Wednesday, December 12, 2012

INMARSAT ISatPhone Pro Data Service (Field Test)

I used my ISatPhone Pro in conjunction with the SPSMail application during the 2776 NM transit from Santa Cruz de Tenerife (Canary Islands) Spain to St. Martin in the Caribbean.

ISatPhone Pro:
I have mixed emotions about the ISatPhone. Pro. We were at a very low Latitude so I expected the signal strength from the satellite to be quite strong. In fact it was no different than further North. I guess when the satellite is in geosynchronous orbit (if I remember right about 22,500 miles up) a few thousand extra miles don't matter much.
Three drawbacks:
(1) The antenna is very directional. On a rolling sailboat this means you need to hold the phone in your hand and compensate for the roll. I spent a lot of money on dropped calls until I figured this out.
(2) The phone seemed to be very affected by moisture in the atmosphere. Whenever there were clouds (and there were a lot of them) it was difficult to maintain a connection.
(3)  It is difficult to read the telephone (and in my case also my computer) "outside with a clear view of the sky" during daytime hours. I ended up only making the connection at night so I could see what was going on.

SPSMall Data Service
I used the console application that was provided. It was less intuitive then I thought. Once I read the instructions I did a lot better. Some of it takes getting used to. For example the "sent" folder contains messages that are queued up for the next data connection but have not actually been "sent." Copy, Cut and Paste are disabled most of the time which is annoying.  Whatever you do don't delete orphans in the queue! These are the messages that have been partly received or partly sent. If you delete the queue you lose all of those messages. Since they are already in the "sent" folder you think they have been sent but they haven't. Not good. Spent a bunch of money learning that too! It is worth taking the time to explore the various "utilities." I discovered a nice interface for getting GRIB files. I pretty much ignored the "Web Fetch" utility until I discovered a very nice catalog of weather pages that are most useful to boats at sea. I believe it is an interfac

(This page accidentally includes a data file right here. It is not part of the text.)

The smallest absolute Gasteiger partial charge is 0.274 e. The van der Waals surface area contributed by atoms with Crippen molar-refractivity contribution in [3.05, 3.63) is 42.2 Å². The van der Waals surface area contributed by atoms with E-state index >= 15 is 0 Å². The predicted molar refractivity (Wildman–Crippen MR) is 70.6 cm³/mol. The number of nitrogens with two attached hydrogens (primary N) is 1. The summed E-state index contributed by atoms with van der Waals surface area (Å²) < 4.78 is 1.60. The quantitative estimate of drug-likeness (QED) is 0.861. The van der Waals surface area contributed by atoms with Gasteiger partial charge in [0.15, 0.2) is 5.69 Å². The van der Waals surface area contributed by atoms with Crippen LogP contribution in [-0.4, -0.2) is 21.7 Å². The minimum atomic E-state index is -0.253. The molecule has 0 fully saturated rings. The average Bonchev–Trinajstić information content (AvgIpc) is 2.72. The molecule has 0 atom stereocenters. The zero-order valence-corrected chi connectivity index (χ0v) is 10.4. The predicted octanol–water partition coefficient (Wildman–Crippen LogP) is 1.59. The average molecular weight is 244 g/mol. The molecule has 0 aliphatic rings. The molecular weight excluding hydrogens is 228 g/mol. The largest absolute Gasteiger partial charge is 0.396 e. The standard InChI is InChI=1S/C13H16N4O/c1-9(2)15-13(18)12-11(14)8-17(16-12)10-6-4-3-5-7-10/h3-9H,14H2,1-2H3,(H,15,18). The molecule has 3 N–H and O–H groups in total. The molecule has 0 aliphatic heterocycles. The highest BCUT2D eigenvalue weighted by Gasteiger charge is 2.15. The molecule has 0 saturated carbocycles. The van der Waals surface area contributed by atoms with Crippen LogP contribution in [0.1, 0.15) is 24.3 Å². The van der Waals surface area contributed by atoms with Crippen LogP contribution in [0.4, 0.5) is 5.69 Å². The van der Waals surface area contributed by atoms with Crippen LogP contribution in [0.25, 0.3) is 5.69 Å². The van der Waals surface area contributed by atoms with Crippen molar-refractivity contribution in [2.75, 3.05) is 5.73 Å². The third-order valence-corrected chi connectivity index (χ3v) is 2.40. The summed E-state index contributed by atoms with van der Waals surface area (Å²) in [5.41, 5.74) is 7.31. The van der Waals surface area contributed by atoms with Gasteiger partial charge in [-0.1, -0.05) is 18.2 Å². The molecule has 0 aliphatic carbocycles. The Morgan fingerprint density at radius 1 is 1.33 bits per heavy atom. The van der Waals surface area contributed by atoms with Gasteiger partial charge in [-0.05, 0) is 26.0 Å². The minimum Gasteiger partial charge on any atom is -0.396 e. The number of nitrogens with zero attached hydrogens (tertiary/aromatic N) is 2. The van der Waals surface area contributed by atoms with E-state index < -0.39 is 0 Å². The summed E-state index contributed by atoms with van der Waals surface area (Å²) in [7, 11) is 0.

e to the "Saildocs" service.

Summary
I have used "Airmail" in conjunction with "Winlink.org" for many years. When close to shore it works quite well. In the middle of the ocean it is much less reliable. Despite the drawbacks noted I was glad that I had invested in the ISatPhone Pro and the SPSMail Data Service. It provided one more link for Captain and Crew to our shore based support and loved ones.

Satellite Phone Store
A special mention to Filip Kvasny – Sales Manager at the Satellite Phone Store (HYPERLINK "http://www.satellitephonestore.com/" http://www.satellitephonestore.com) In spite of me giving him totally incorrect information and then complaining that he had not done what I asked he figured out that I had my head up my a^&*^&, fixed my problem, and did it all with good grace. So Bravo Zulu as we say in the Navy. Or, thank you Filip as we say as civilians. If you are looking to purchase a phone or other equipment, an email service for your phone, and/or air time I would recommend the good folks at the Satellite Phone Store.

Fair winds and following seas

(Posted with the ISatPhone Pro utilizing the SPS-Mail data service.)


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1 comment:

  1. Roger,

    We might be able to make your data usage on the IsatPhone a bit more tolerable and reliable.

    When you get a chance take a look at our Optimizer (http://www.ocens.com/Optimizer-102-Accesspoint-WiFi-P330.aspx) and our email and weather options (http://www.ocens.com/Software-and-Services.aspx).

    If I can answer any questions please let me know.

    Merry Christmas,

    Jeff Thomassen
    OCENS

    ReplyDelete

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